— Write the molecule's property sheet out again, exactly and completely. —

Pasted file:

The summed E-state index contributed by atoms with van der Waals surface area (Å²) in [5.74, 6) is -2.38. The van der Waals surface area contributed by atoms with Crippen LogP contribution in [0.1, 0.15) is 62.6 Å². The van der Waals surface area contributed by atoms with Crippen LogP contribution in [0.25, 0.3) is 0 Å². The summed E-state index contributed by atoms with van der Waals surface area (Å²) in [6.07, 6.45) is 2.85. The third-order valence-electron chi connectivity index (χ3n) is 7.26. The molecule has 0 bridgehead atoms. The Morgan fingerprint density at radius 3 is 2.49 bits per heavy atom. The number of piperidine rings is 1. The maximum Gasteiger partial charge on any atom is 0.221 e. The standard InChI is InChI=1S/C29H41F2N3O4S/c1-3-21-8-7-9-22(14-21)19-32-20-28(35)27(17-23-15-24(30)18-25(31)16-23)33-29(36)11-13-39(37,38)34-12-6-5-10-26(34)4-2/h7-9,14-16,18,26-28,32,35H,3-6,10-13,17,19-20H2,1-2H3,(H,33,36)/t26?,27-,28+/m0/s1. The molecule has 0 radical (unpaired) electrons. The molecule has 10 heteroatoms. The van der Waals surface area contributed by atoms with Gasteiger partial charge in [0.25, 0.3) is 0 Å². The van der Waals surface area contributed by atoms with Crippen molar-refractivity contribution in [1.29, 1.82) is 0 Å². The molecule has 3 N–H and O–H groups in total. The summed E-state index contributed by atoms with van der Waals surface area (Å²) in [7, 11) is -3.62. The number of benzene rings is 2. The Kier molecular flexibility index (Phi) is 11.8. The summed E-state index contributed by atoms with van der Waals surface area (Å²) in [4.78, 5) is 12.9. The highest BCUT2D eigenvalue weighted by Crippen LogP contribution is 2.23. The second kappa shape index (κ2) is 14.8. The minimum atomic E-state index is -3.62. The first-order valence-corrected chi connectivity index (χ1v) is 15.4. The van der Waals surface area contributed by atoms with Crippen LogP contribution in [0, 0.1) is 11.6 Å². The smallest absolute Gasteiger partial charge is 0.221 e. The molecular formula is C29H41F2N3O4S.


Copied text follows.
The summed E-state index contributed by atoms with van der Waals surface area (Å²) in [5.74, 6) is -2.38. The van der Waals surface area contributed by atoms with Crippen LogP contribution in [0.1, 0.15) is 62.6 Å². The van der Waals surface area contributed by atoms with Crippen LogP contribution in [0.25, 0.3) is 0 Å². The summed E-state index contributed by atoms with van der Waals surface area (Å²) in [6.07, 6.45) is 2.85. The third-order valence-electron chi connectivity index (χ3n) is 7.26. The molecule has 0 bridgehead atoms. The Morgan fingerprint density at radius 3 is 2.49 bits per heavy atom. The number of piperidine rings is 1. The maximum Gasteiger partial charge on any atom is 0.221 e. The standard InChI is InChI=1S/C29H41F2N3O4S/c1-3-21-8-7-9-22(14-21)19-32-20-28(35)27(17-23-15-24(30)18-25(31)16-23)33-29(36)11-13-39(37,38)34-12-6-5-10-26(34)4-2/h7-9,14-16,18,26-28,32,35H,3-6,10-13,17,19-20H2,1-2H3,(H,33,36)/t26?,27-,28+/m0/s1. The molecule has 0 radical (unpaired) electrons. The molecule has 10 heteroatoms. The van der Waals surface area contributed by atoms with Gasteiger partial charge in [0.25, 0.3) is 0 Å². The van der Waals surface area contributed by atoms with Crippen molar-refractivity contribution in [1.29, 1.82) is 0 Å². The molecule has 3 N–H and O–H groups in total. The summed E-state index contributed by atoms with van der Waals surface area (Å²) in [7, 11) is -3.62. The number of benzene rings is 2. The Kier molecular flexibility index (Phi) is 11.8. The summed E-state index contributed by atoms with van der Waals surface area (Å²) in [4.78, 5) is 12.9. The highest BCUT2D eigenvalue weighted by Crippen LogP contribution is 2.23. The second kappa shape index (κ2) is 14.8. The minimum atomic E-state index is -3.62. The first-order valence-corrected chi connectivity index (χ1v) is 15.4. The van der Waals surface area contributed by atoms with Crippen LogP contribution in [0, 0.1) is 11.6 Å². The smallest absolute Gasteiger partial charge is 0.221 e. The molecular formula is C29H41F2N3O4S.